Mara's user avatar
  • 888
46 votes
4 answers
4k views

How to respond to “solve this equation” in a basic algebra class

I asked this question once on math.se, but don't follow the link unless you want to risk biasing your own response: https://math.stackexchange.com/questions/444696/how-to-respond-to-solve-this-...
alex.jordan's user avatar
45 votes
21 answers
7k views

How to help new students accept function notation

I am struggling to help some of my new precalculus students accept function notation -- something new to them this term. I am looking for strategies to help them adopt this new notation. Their main ...
Nick C's user avatar
  • 9,699
45 votes
18 answers
3k views

How to teach logical implication?

One of the challenges of undergraduate teaching is logical implication. The case by case definition, in particular, is quite disturbing for most students, that have trouble accepting "false implies ...
Benoît Kloeckner's user avatar
44 votes
28 answers
12k views

Good, simple examples of induction?

Many examples of induction are silly, in that there are more natural methods available. Could you please post examples of induction, where it is required, and which are simple enough as examples in a ...
vonbrand's user avatar
  • 12.3k
44 votes
4 answers
3k views

Teaching undergraduates who expect a high-school-like learning environment

tl;dr: Some students expect to be told "what's on the test", to memorize and then move on. What can be done to change how they learn while teaching them what to learn? Context: Introductory, ...
Brendan W. Sullivan's user avatar
43 votes
15 answers
21k views

Why do we teach complex numbers?

In algebra II, USA, we teach our students complex numbers. However, after algebra II, they never use complex numbers until pretty much complex analysis. The whole point of teaching them complex ...
Simply Beautiful Art's user avatar
43 votes
24 answers
13k views

Response to Students Who Say "This Is Not Important"

Lately, my students keep telling me why what we are learning is not important. They ask me when will we use this in the real world? I explain how math is important in gambling, cooking, finance, ...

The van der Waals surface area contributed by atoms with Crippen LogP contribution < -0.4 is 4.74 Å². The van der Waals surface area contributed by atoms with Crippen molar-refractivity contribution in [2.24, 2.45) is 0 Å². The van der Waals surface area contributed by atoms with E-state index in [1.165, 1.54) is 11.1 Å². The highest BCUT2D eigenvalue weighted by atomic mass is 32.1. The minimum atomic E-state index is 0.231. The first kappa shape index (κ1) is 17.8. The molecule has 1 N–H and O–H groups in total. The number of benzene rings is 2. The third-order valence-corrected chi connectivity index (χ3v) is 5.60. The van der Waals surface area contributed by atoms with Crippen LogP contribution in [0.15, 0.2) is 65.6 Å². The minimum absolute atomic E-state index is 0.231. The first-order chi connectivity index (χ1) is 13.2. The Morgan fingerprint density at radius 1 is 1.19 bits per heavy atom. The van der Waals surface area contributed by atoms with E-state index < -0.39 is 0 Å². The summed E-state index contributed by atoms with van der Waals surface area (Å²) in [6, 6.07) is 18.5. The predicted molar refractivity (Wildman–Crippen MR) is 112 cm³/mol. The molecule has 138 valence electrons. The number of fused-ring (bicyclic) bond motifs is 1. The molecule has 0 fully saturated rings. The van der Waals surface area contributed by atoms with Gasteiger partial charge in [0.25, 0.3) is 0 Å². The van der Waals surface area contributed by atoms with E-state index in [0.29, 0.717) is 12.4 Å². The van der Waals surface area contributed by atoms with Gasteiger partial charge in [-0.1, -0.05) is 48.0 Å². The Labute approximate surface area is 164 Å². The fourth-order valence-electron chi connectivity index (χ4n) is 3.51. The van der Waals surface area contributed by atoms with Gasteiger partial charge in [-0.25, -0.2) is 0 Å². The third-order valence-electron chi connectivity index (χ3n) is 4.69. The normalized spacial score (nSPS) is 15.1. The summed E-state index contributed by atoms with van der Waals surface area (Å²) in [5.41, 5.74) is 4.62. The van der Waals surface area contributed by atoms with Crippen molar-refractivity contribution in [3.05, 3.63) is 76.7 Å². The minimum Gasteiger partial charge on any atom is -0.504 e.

W. G.'s user avatar
  • 635
42 votes
11 answers
11k views

Formula sheets and books during tests and exams

Some teachers make memorizing formulas, definitions and others things obligatory, and forbid "aids" in any form during tests and exams. Other allow for writing down more complicated expressions, ...
dtldarek's user avatar
  • 8,957
42 votes
12 answers
7k views

Is it advisable to avoid teaching "multiplication as repeated addition"?

I've had this discussion with a couple of friends. I argued that teaching multiplication as repeated addition isn't a good idea because it doesn't help children differentiate between the two ...
Mark Fantini's user avatar
  • 3,040
42 votes
9 answers
10k views

How to teach math to someone who is neither [really] willing nor able to understand it?

I'm not a teacher, I am a student. But in math, I am one of the best ones in my class so sometimes other people will ask me to explain stuff to them. And usually it works quite well: If I understood ...
IchBins's user avatar
  • 429
42 votes
3 answers
2k views

What does math education research know about difficulty vs. effectiveness?

I've asked basically the same question previously on on math.SE, then cogsci.SE without much response, surely here is the place to ask this. As anecdotal evidence is plentiful, but unfortunately ...
user avatar
42 votes
5 answers
3k views

How can I help a student who has a "wrong" kind of enthusiasm?

Alice (not real name) is a student in one of my Math 100 (calculus) classes. It's a course offered by my college as a dual credit course at a high school, so the whole class is about 17/18 years old, ...
Torsten Schoeneberg's user avatar
41 votes
23 answers
7k views

How should I answer questions about the purpose of learning math?

What are some good answers to questions e.g. "why do we need to study square roots"? Of course the answer depends highly on who is asking. For the scope of my question, I have a student in ...
BKE's user avatar
  • 1,292
41 votes
6 answers
15k views

How can I estimate the length of an exam?

Background: I am fairly new at teaching, and in every subject I have taught, I have had difficulty estimating the length and difficulty of an exam. I need to write an exam for a university senior-...
Brian Rushton's user avatar
41 votes
6 answers
5k views

What am I supposed to be learning with long proofs of the main theorems in class?

It seems like this is exclusively how (most) people teach graduate/upper div math classes. They go through the proof of some big theorem, sometimes it might take two lectures. It's obviously important....
user avatar
41 votes
4 answers
5k views

Rings before groups in abstract algebra?

The default approach to teaching abstract algebra seems to be groups first, then rings. However, occasionally a textbook pops up (e.g. Childs' A Concrete Introduction to Higher Algebra, Hodge et al's ...
J W's user avatar
  • 4,753